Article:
Native American Food Yesterday and Today
Convenience, poverty main culprits of dietary changes
Native American tribes serve as a perfect example of how culture is subject to diet, and diet is determined by geography. According to the United States Department of the Interior's Bureau of Indian Affairs, there are currently 564 federally recognized Native American tribes within the United States. Each of these tribes has an independent culture and diet that, over time, has been forced to evolve and adapt to the mainstream culture. However, many of these tribes have maintained elements of their heritage through tradition, ritual, and diet. An attempt to define the traditional Native American diet would ultimately be fruitless, due to the tremendous diversity among tribes and their distribution throughout the continent. A singular classification would be restricting and shallow at best. Unlike Mexican or Haitian cuisine, which speaks to one culture, Native American fare is an umbrella term. Each tribe has its own unique diet. Similarities do exist, mainly corn, berries, nuts, and beans, but these foods are widespread and abundant in diverse climates and geographies.
Native American diets have changed significantly over time and many tribes have abandoned their farming, hunting, and foraging for a heavily commercialized and processed way of eating. As a result of the westward expansion of the United States in the early 19th century and the creation of Native American tribal reservations, native people have struggled with poverty, addiction, and poor health. One-third of the Native American population in the United States live on reservations and survive on a diet of government-issued and-manufactured products. A diet once rich in lean proteins and fiber was replaced with one saturated by carbohydrates, fat, sodium and calories. As a result of poor diet and a limited understanding of nutrition, increasing rates of obesity, diabetes, cancer, and heart disease have crippled the already depressed Native American population. However, attempts are being made by a number of tribal communities to promote a healthy lifestyle complete with exercise and affordable, balanced eating.
Three Diet Staples
Most Native American diets employ corn, or maize. Corn, along with squash and beans, was traded and cultivated prior to the arrival of Europeans to the continent. These three crops, harvested by early native people, were known as the "Three Sisters" because they are companion plants, or plants that benefit from one another. The corn supports the beans, which provide nutrients to the soil, and the squash covers the ground, protecting it from intrusive weeds or animals. The trio served as what was thought to be a balanced diet when animal protein was scarce and were, therefore, regarded as divine gifts or blessings.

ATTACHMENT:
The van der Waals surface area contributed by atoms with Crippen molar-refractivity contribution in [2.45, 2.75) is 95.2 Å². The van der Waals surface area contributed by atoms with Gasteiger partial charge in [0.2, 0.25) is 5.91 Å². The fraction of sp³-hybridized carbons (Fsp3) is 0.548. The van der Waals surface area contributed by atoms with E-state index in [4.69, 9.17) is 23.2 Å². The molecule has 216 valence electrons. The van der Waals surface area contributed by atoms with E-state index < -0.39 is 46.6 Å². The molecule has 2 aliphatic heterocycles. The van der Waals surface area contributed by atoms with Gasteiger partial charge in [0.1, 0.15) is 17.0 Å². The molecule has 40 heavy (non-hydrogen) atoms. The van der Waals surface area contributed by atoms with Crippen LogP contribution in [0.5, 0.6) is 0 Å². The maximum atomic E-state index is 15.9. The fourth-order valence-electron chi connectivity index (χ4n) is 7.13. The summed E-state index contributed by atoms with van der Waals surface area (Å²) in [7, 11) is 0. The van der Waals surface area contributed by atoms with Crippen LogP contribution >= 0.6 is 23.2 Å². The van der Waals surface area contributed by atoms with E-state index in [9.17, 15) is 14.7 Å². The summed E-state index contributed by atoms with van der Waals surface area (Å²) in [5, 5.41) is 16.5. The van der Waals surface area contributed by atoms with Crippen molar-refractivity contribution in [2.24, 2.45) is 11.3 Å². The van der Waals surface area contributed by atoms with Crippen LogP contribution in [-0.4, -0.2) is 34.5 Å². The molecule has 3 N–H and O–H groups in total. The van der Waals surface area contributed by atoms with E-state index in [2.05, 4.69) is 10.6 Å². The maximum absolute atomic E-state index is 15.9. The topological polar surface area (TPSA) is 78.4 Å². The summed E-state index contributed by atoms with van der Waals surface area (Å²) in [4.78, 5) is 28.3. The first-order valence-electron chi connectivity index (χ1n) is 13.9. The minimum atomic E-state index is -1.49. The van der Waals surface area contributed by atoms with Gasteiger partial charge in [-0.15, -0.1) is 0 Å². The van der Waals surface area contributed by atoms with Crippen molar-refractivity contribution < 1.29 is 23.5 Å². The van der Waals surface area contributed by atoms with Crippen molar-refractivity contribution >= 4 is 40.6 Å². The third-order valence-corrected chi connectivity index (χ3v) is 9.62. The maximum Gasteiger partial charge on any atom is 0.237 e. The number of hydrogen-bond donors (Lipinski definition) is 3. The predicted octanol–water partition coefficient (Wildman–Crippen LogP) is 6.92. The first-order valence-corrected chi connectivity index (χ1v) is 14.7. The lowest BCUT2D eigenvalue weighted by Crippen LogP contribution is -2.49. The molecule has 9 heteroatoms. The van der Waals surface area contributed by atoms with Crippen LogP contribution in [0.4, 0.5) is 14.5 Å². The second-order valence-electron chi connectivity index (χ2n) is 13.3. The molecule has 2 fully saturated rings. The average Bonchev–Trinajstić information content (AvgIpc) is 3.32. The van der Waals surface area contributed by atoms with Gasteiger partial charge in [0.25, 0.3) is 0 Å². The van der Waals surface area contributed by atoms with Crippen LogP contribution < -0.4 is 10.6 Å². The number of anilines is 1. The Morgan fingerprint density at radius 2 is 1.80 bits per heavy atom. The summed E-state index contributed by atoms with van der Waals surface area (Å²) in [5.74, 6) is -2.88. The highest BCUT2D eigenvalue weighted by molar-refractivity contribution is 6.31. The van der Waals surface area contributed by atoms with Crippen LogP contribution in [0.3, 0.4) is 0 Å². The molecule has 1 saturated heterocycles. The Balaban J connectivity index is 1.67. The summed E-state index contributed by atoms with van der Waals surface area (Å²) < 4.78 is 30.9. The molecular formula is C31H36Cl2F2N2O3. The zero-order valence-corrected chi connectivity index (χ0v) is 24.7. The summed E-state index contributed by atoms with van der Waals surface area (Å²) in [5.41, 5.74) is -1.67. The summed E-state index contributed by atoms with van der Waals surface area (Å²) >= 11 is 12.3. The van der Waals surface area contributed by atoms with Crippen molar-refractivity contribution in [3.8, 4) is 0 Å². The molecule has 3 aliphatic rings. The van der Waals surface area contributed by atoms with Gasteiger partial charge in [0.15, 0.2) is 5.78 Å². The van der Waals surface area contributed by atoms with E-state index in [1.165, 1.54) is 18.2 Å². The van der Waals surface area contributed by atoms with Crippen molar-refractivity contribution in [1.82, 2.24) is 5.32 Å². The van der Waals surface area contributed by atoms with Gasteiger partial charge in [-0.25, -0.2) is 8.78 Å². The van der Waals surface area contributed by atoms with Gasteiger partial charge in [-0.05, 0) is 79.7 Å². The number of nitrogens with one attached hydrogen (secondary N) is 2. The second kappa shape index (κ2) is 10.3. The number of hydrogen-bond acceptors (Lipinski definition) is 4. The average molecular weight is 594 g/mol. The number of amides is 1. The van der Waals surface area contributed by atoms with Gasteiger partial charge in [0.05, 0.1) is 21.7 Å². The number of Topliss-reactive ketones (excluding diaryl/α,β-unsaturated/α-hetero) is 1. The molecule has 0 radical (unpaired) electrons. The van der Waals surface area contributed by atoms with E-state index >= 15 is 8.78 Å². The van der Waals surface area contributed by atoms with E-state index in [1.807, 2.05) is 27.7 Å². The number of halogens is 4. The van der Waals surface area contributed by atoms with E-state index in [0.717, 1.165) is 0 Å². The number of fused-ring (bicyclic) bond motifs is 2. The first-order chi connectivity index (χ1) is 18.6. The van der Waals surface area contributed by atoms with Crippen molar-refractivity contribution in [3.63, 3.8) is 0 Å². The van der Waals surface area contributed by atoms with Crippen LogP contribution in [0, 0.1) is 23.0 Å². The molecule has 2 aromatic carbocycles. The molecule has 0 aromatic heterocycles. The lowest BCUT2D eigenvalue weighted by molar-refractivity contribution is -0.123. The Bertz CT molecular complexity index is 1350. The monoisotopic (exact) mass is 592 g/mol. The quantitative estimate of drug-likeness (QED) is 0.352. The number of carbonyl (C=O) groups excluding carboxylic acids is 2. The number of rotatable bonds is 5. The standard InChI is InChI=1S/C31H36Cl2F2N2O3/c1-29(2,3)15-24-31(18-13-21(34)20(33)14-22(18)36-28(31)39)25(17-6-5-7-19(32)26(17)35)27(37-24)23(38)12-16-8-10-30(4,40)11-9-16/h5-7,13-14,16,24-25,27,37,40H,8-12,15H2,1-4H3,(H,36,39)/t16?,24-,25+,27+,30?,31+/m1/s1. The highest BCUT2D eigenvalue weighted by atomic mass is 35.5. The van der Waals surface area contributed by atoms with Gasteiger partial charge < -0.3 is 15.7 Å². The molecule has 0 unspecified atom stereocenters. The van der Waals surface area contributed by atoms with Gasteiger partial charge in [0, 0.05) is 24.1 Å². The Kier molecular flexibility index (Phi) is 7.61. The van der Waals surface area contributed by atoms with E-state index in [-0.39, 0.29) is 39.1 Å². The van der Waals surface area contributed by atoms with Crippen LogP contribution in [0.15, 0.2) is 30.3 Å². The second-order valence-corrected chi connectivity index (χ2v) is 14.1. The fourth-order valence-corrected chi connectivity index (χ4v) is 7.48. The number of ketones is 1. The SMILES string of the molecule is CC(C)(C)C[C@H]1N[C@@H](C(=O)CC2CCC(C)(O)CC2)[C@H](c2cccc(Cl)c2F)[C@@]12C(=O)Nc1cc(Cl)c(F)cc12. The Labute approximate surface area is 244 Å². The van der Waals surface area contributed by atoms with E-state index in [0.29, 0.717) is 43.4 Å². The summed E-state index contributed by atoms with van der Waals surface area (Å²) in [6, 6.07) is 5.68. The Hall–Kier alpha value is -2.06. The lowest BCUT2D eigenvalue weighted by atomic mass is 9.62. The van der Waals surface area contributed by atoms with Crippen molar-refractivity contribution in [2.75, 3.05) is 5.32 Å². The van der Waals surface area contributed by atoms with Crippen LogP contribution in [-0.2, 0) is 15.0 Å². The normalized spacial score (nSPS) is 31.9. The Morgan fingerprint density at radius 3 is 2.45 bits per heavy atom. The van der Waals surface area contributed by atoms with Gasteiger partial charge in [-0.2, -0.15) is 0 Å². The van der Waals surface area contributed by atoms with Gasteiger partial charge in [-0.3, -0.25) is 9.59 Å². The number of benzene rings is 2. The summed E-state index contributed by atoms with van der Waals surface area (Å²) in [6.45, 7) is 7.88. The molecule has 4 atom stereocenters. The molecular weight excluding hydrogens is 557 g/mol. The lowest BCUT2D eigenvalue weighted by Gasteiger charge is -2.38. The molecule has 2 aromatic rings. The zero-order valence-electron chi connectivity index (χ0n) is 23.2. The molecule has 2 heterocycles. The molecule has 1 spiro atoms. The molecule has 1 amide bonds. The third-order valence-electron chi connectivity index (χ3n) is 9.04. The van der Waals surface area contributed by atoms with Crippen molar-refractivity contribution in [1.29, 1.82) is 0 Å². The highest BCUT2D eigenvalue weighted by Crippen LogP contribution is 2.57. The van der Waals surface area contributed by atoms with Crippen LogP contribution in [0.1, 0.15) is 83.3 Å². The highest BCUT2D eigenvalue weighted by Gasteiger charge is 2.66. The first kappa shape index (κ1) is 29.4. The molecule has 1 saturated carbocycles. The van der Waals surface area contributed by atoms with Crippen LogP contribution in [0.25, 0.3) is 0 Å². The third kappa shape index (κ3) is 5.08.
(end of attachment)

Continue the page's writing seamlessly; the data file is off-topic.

However, according to Robert North, Director of Development and Operations at Boys & Girls Club of the Seminole Tribe of Florida, the "Three Sisters" used in early cuisine are dramatically different then the crops used today. Modern vegetables, though a better alternative to processed and canned products, are still loaded with hormones, pesticides, and other chemicals. North argues that crops used by early native people were much more beneficial and wholesome because they were not bleached, altered, or mass-produced. The changes made to vegetables and farming over the occurs of time have taken away from the nutritional value of most fruits and vegetables.
Proteins and Plants
Though a component of most traditional Native American diets, animal protein was not a fixture. A steady diet of animal protein was difficult to maintain and not always readily available due to changes in weather, climate, and animal populations. Early Native American people had diets rich in vegetables and plant nutrients, which were accessible to most tribes in abundance and throughout the year. When game was limited, plant proteins from seeds, nuts, and beans provided an alternative. Fish was a protein that was more reliable than big game and more satisfying than proteins found in vegetation. Tribes within close proximity to water incorporated fish regularly into their diets.
Dandelions, thistle, and mint, along with various herbs and wild plants, were integrated into early Native American food and drink. Many of these plants were used in teas or medicinal remedies and are still common remedies in many tribes. Often, these ingredients were passed down through generations and carried on, despite the changes in culture and cuisine. For example, a stew made from acorns remains a traditional Native American dish that has been adopted by a number of tribes throughout the country and, despite some variations, has remained relatively unchanged over time. Likewise, the Hopi people continue to produce a dish called "Piki bread," bread made from juniper ash, sunflower oil, and cornmeal. These recipes are often similar to recipes found in neighboring tribes, reflecting the flora and fauna of the location.
Cabbage Wrapped Pork Roast Broccoli Raisin Onion Salad Lemon Goat Cheese Chicken Creole Skillet Stew Gingered Chops with Cherry-Orange Sauce Grilled Beet Puree Refreshing Cauliflower Salad Open Face Roast Beef & Crunchy Vegetables Carrot-Pineapple-Bran Muffins Beef Soup with Fennel
In junior high school, I'd gotten my hands on one of my father's old English books and read a story by Nathaniel Hawthorne, "The Great Stone Face". The story is based on the natural mountain/rock formation in New Hampshire of the same name (you can see an image of it on New Hampshire state quarters). In the story, there was a legend that the person whose face looked like The Great Stone Face would be "the...